Derek Jeter Out With Fractured Ankle and May Need Surgery

It’s playoff season here in NYC, and although my feelings for the Yankees have not been disguised in this forum, once in a while it’s nice to root root root for the home team, especially since my Red Sox have once again disappointed.  Sigh.  No sympathy for me, please, we Bostonians are quite used to defeat and disappointment.  And once in a while, even the Yankees need some support, now that our star player Derek Jeter is out with a fractured left ankle.

We have discussed this topic before, but it’s always helpful to discuss ankle injuries, ankle sprains, and ankle fractures, as the ankle is the most commonly injured joint in the body.  And to clear up any confusion, a fracture is a medical term for a break, so a broken ankle is the same as a fractured ankle.

I am not personally involved in Derek Jeter’s care, although if you are reading this, Derek, tomorrow’s schedule is tight but I think I can squeeze you in.  Based on the initial report it sounds like a twisting injury, which is the most common mechanism of injury in ankle fractures.  In this type of ankle fracture, the foot is planted on the ground, and the body rotates over the ankle, thereby twisting and fracturing the bone, usually in an oblique pattern in the fibula – or the smaller bone on the outside of the ankle, and a horizontal fracure of the tibia – or the larger bone on the inside of the ankle.  Younger patients with strong bones tend to sustain more ankle sprains because the bones are stronger than the ligaments, and as the force is transmitted through the ankle the ligaments tear before the bone breaks.  As we get older, the bones lose some of their density, and in a twisting injury, the ligaments remain intact and the bone absorbs the force and then breaks.  Ouch.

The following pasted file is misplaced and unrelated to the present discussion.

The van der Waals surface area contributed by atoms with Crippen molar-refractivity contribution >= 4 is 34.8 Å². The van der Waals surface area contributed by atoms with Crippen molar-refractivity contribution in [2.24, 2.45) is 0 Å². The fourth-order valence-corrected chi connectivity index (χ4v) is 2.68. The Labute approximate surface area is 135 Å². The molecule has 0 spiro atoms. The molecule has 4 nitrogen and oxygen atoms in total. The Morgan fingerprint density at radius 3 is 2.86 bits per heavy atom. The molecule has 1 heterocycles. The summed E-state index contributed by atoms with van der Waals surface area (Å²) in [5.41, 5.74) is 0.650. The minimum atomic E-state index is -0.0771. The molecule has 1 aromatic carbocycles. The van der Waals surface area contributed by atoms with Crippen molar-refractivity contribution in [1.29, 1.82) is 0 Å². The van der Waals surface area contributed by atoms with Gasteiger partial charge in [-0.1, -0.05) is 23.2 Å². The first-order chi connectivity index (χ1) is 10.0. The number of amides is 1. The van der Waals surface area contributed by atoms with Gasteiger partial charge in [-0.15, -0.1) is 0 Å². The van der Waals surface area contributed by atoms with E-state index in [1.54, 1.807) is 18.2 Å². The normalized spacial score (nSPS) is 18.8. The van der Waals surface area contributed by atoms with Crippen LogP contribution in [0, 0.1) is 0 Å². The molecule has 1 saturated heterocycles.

If this is indeed the injury Derek Jeter sustained, he will likely undergo ankle surgery to realign the bones and hold them together with a metal plate and a series of screws.  Typically the bones heal after surgery in 4-6 weeks, although full healing and return to all activity can take 6 months or longer.  And as I have said many times, it will heal when it wants to heal and it always takes longer than we want.

The good news here is Derek Jeter should progress to a full recovery from his ankle fracture, and, as a bonus, I think I might even have a surgical spot open for this week.  So Derek, if you’re reading this, feel free to make an appointment and I’ll see you in the office.

Dr. Ernest L. Isaacson